TVs labeled as “Digital Monitor” or “HDTV Monitor,” or as “Digital Ready” or “HDTV Ready,” may not necessarily include a digital tuner, so you may still need to do some work to retain your free TV after next February.
If your TV is labeled as “analog” or “NTSC,” but is not labeled as containing a digital tuner, it contains an analog tuner only, and you’re going to want to follow along to keep the free TV fountain flowing.
It’s all in the box
So what if your TV, or at least one of them, has only an analog tuner?
Don’t panic or run out to buy a new set right away.
“The consumer electronics industry would have everyone believe that they must run out and spend thousands of dollars on HD equipment because their current equipment (tube-type TVs) supposedly will all turn into pumpkins after February 2009,” local electronics expert Dennis Hastings of Ocean View’s Hastings Electronics wrote to inform Coastal Point readers recently.
“Not true,” he continued. “This is only the case if you happen to be using an antenna (either indoor or outdoor), and very few people in this area are using an antenna because there are no TV stations in the Delmarva area (except for 16 and 47, which are UHF stations).
“Most everyone is either using a cable box receiver or a satellite receiver, which is what will be needed after February 2009 in order to continue to receive signals and be able to view HD programming on their older sets,” Hastings noted.
So what happens if you are using an antenna? Then, what you actually need is a digital converter box. The good news that, as an adjunct to or as part of your rooftop antenna system or the rabbit ears on or next to your TV, a simple digital converter box with your older TV will solve the problem of receiving local broadcast stations after Feb. 17, 2009.
The better news is that the government is subsidizing the purchase of up to two digital converter boxes for each household in the U.S., with coupons worth $40 each, because the new digital airwaves are still supposed to be free to the people.
The publicizing of this program — as well as the entire digital TV conversion — has been strongly criticized by many, and pointed efforts are under way now to increase awareness among the general public, and particularly seniors, about what they can expect and what they need to do.
Sen. Tom Carper (D-Del.) even visited seniors in Lewes last week to talk to them about the digital TV transition — one of several stops in each of the state’s counties to talk about it.
“It is my hope that no one will experience an interruption in TV service when the DTV transition happens on Feb. 17 of next year,” Carper said. “That’s why I’m here today, to help get the word out to as many people as possible.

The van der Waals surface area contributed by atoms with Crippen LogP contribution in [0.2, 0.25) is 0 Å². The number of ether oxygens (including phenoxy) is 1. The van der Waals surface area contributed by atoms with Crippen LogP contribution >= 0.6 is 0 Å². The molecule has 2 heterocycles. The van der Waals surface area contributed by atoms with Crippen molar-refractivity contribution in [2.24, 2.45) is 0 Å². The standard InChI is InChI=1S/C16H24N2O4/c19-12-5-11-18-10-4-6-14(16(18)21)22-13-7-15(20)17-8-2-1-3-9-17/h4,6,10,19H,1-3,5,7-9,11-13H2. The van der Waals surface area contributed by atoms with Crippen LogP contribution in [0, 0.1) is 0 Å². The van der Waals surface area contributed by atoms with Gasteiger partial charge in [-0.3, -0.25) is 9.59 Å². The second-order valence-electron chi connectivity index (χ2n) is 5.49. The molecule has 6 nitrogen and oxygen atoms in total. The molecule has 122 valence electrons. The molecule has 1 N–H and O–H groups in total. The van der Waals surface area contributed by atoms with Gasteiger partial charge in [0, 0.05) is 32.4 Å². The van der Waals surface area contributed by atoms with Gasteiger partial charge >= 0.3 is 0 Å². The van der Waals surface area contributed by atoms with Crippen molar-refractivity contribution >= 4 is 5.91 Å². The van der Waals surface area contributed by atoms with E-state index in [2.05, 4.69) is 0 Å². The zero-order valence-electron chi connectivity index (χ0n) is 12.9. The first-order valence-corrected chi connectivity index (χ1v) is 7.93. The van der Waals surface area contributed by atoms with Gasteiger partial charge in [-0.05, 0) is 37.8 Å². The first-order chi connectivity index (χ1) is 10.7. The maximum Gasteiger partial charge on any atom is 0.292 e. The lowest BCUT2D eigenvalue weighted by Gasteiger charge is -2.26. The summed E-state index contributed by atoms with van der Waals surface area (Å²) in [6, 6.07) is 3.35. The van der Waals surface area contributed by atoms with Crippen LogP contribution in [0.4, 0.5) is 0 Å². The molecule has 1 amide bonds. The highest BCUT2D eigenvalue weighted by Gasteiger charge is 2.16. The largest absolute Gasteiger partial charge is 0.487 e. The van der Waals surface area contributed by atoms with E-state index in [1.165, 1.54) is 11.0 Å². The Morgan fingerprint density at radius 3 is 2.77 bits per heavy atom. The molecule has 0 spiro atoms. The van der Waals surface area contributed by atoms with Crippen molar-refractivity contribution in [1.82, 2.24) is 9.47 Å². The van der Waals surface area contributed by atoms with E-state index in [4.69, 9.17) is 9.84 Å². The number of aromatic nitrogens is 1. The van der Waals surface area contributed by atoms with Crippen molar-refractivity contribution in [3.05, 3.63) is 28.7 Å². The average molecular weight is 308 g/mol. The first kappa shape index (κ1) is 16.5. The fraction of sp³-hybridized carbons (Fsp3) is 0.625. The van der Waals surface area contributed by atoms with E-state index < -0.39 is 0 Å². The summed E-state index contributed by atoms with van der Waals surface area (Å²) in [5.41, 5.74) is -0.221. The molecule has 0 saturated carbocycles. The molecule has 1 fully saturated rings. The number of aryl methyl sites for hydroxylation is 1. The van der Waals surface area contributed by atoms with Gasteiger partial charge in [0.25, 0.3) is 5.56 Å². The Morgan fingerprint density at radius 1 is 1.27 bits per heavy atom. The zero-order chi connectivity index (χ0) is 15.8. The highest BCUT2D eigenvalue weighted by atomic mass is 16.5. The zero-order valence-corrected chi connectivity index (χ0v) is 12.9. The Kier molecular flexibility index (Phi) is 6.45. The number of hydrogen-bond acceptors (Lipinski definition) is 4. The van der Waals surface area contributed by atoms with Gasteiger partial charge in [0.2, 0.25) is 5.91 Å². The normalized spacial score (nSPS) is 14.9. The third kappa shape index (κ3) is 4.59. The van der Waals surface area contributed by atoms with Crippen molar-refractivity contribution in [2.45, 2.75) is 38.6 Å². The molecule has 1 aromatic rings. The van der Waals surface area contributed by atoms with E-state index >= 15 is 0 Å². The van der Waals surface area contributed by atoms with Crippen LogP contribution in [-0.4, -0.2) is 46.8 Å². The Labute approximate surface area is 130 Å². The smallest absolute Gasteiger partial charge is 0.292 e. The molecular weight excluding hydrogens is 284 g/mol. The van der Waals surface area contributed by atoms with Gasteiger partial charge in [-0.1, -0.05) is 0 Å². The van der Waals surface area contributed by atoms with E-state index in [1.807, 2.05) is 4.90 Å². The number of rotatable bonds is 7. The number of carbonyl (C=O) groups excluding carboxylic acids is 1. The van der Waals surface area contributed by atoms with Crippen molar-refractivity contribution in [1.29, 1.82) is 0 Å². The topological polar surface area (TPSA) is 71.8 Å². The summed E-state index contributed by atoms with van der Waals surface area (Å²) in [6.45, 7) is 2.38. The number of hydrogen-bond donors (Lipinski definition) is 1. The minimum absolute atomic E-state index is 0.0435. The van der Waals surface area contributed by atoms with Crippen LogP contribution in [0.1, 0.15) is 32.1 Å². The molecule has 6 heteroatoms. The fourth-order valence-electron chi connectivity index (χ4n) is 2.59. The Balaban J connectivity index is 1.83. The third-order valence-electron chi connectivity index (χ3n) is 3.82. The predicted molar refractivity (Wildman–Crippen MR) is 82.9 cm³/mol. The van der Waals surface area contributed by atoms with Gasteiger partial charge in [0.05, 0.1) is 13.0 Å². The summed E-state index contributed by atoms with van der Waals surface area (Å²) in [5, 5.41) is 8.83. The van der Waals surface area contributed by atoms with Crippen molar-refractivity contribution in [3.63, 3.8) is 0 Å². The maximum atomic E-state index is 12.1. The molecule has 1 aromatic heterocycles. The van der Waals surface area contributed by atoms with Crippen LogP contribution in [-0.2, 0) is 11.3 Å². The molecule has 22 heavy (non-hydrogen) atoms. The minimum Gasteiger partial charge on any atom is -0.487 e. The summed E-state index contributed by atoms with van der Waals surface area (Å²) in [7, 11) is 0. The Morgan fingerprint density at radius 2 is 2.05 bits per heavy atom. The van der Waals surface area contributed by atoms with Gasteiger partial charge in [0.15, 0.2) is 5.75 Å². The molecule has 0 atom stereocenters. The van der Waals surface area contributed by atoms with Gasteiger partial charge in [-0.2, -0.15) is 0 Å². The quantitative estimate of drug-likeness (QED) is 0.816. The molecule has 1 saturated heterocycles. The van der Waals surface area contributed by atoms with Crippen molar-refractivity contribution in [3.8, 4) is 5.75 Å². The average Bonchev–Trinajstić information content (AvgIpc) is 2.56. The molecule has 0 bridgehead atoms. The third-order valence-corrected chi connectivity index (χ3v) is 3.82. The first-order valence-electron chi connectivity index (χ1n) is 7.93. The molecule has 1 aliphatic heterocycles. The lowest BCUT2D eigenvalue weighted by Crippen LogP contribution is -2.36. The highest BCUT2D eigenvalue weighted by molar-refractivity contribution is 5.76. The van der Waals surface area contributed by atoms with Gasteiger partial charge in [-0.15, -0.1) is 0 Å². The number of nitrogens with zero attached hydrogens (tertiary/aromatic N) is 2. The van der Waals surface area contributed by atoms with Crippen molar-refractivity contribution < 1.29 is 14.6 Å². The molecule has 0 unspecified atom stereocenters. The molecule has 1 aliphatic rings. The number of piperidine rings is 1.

“That’s also why have cosponsored legislation that is designed to help senior citizens with the DTV transition, and I am working to see that it becomes law as soon as possible. My goal is to ensure that the DTV transition go as smoothly as possible,” Carper added.
As Carper explained, the government-provided coupons will allow consumers who need digital converter boxes to cover most of the cost. Most program-approved boxes will run around $50 to $70. Just remember that the basics, and the lower price, will still get the job done, and you will have to foot the bill for anything over $40.
Those who own TVs without a digital tuner and who want to take advantage of the coupon program can visit the Web site at www.dtv2009.gov to request their two coupons per household.
Just remember that a limited number of the coupons were authorized. They’re also equipped with a 90-day expiration period, so you shouldn’t request one too much earlier than you think you’ll buy a converter box, with boxes only now starting to really come into stock at most retailers. So, if you don’t need one, don’t request it, and don’t waste them by asking for one many months ahead of when you expect to make a purchase. Easy enough.
But there are two other options that owners of TVs without digital tuners should examine: upgrading their TVs or moving to satellite TV or cable. Either of those moves will solve the problem without the need for a converter box, if more expensively.
Hastings said he’s skeptical of the sales pitches many consumers will get to replace their aging sets.
“Personally, I have no problem with the picture quality on the old (CRT or tube-type) TVs, and see no reason to spend needlessly on new equipment,” he said. “Sales people will try to ‘wow’ you with their outstanding picture quality, and they may be a tad better - but they’re not thousands of dollars better.